If you’re a regular reader at Joy in Enough, you probably already recognise that capitalism is failing in multiple ways, driving up inequality and destroying its own environmental foundations. The question is what to do about it, especially when political imagination doesn’t seem to be able to extend beyond capitalism. If we can’t see beyond it, we are just endlessly tinkering with something that fundamentally can’t be fixed.
So we need fresh thinking, and that’s what Seven Ethics Against Capitalism brings. Oli Mould is a professor of human geography, describes himself as a ‘Christianarchist’, and his approach focuses on the empowering and democratic idea of the commons.
Where discussion around managing resources often polarises into state control vs markets, the commons has always been there as an alternative. In commons thinking, users organise themselves, so that “the commons is that which we build by being together.” As a participative and inclusive process rather than a fixed set of ideas, it’s not something that can be imposed, or that can be detailed in advance as a manifesto. Instead, as the book describes, it’s more about ways of thinking – in this case, seven different lines of thought that offer a “creative and infectious force of planetary commoning”.
Some of these will be familiar, though perhaps described in different terms. Mutualism, for example, is summed up by a call to “renounce self-interest as a guiding force of society” and seek the good of others. That’s an ethic that Christians will recognise in the teachings of Jesus, and it’s a profound counter to the individualism of consumerist capitalism.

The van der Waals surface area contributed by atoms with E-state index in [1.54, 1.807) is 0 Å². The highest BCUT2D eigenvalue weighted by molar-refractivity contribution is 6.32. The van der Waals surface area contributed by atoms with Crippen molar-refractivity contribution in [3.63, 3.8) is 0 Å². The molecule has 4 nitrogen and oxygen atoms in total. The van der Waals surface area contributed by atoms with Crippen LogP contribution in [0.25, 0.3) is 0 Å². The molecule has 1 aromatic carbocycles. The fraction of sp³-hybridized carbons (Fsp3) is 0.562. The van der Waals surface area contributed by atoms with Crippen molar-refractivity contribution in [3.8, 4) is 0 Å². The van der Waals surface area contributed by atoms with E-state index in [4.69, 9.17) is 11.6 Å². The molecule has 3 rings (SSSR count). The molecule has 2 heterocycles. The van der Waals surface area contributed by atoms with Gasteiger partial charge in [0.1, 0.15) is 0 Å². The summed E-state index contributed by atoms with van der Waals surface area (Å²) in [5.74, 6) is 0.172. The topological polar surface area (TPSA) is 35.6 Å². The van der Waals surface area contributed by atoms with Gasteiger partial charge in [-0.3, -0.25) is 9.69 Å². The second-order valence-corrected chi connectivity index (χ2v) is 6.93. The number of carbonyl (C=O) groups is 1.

Likewise Minoritarianism, which is an “ethical alignment with oppressed marginal subjects, whether we are ourselves marginalised or not.” This too is an idea found in the Gospels, and in Jesus’ willingness to associate with outsiders of all kinds. It is interesting to see that principle described for secular audiences in the language of social theory.
The connection with the Christian faith is made more explicit in the final chapter. Starting with an extended quote from 1 Corinthians 13, it looks at selfless love as a transformative force – one powerful enough to confront the monolithic ideology of capitalism.
Some of the other ideas in the book are less familiar, but also useful and often with spiritual overtones. ‘Transmaterialism’ questions the idea of humans as the top of a pyramid, with all materials, animals (and ‘de-humanised’ people) at our service and disposal. The church might talk about humility. A chapter on ‘slowness’ echoes the language of patience. For me, investigating these notions through social theory made me look at some principles of faith in a new light.
Seven Ethics Against Capitalism does use a fair amount of academic language, though it balances the theory with plenty of practical examples, such as veganism, slow fashion, or the right to repair. It may require a little patience with jargon in places, but it’s a bold and original book that directly applies Christian principles to the dismantling of dysfunctional capitalism.